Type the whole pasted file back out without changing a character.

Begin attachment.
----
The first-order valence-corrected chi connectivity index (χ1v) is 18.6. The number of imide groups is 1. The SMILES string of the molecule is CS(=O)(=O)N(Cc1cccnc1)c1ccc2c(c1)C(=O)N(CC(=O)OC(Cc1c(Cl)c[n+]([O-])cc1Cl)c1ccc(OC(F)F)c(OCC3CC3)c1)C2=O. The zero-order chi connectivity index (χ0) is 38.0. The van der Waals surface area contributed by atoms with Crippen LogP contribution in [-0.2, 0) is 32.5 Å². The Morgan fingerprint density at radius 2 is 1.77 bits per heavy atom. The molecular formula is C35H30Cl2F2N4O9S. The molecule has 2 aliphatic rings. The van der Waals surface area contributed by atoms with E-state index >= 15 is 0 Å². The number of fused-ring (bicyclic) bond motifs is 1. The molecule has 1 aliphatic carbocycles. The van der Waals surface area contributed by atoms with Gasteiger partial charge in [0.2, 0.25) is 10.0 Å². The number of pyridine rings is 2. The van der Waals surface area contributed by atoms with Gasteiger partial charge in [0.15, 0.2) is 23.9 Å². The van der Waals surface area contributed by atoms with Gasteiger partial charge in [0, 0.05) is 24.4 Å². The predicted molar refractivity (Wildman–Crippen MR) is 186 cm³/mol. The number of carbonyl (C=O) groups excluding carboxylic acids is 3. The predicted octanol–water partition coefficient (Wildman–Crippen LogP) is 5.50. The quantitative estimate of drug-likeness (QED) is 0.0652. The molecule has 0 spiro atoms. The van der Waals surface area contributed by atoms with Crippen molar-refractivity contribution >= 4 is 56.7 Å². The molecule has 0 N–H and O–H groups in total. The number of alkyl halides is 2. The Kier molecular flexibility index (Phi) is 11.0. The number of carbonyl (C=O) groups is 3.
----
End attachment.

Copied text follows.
The first-order valence-corrected chi connectivity index (χ1v) is 18.6. The number of imide groups is 1. The SMILES string of the molecule is CS(=O)(=O)N(Cc1cccnc1)c1ccc2c(c1)C(=O)N(CC(=O)OC(Cc1c(Cl)c[n+]([O-])cc1Cl)c1ccc(OC(F)F)c(OCC3CC3)c1)C2=O. The zero-order chi connectivity index (χ0) is 38.0. The van der Waals surface area contributed by atoms with Crippen LogP contribution in [-0.2, 0) is 32.5 Å². The Morgan fingerprint density at radius 2 is 1.77 bits per heavy atom. The molecular formula is C35H30Cl2F2N4O9S. The molecule has 2 aliphatic rings. The van der Waals surface area contributed by atoms with E-state index >= 15 is 0 Å². The number of fused-ring (bicyclic) bond motifs is 1. The molecule has 1 aliphatic carbocycles. The van der Waals surface area contributed by atoms with Gasteiger partial charge in [0.2, 0.25) is 10.0 Å². The number of pyridine rings is 2. The van der Waals surface area contributed by atoms with Gasteiger partial charge in [0.15, 0.2) is 23.9 Å². The van der Waals surface area contributed by atoms with Gasteiger partial charge in [0, 0.05) is 24.4 Å². The predicted molar refractivity (Wildman–Crippen MR) is 186 cm³/mol. The number of carbonyl (C=O) groups excluding carboxylic acids is 3. The predicted octanol–water partition coefficient (Wildman–Crippen LogP) is 5.50. The quantitative estimate of drug-likeness (QED) is 0.0652. The molecule has 0 spiro atoms. The van der Waals surface area contributed by atoms with Crippen molar-refractivity contribution >= 4 is 56.7 Å². The molecule has 0 N–H and O–H groups in total. The number of alkyl halides is 2. The Kier molecular flexibility index (Phi) is 11.0. The number of carbonyl (C=O) groups is 3.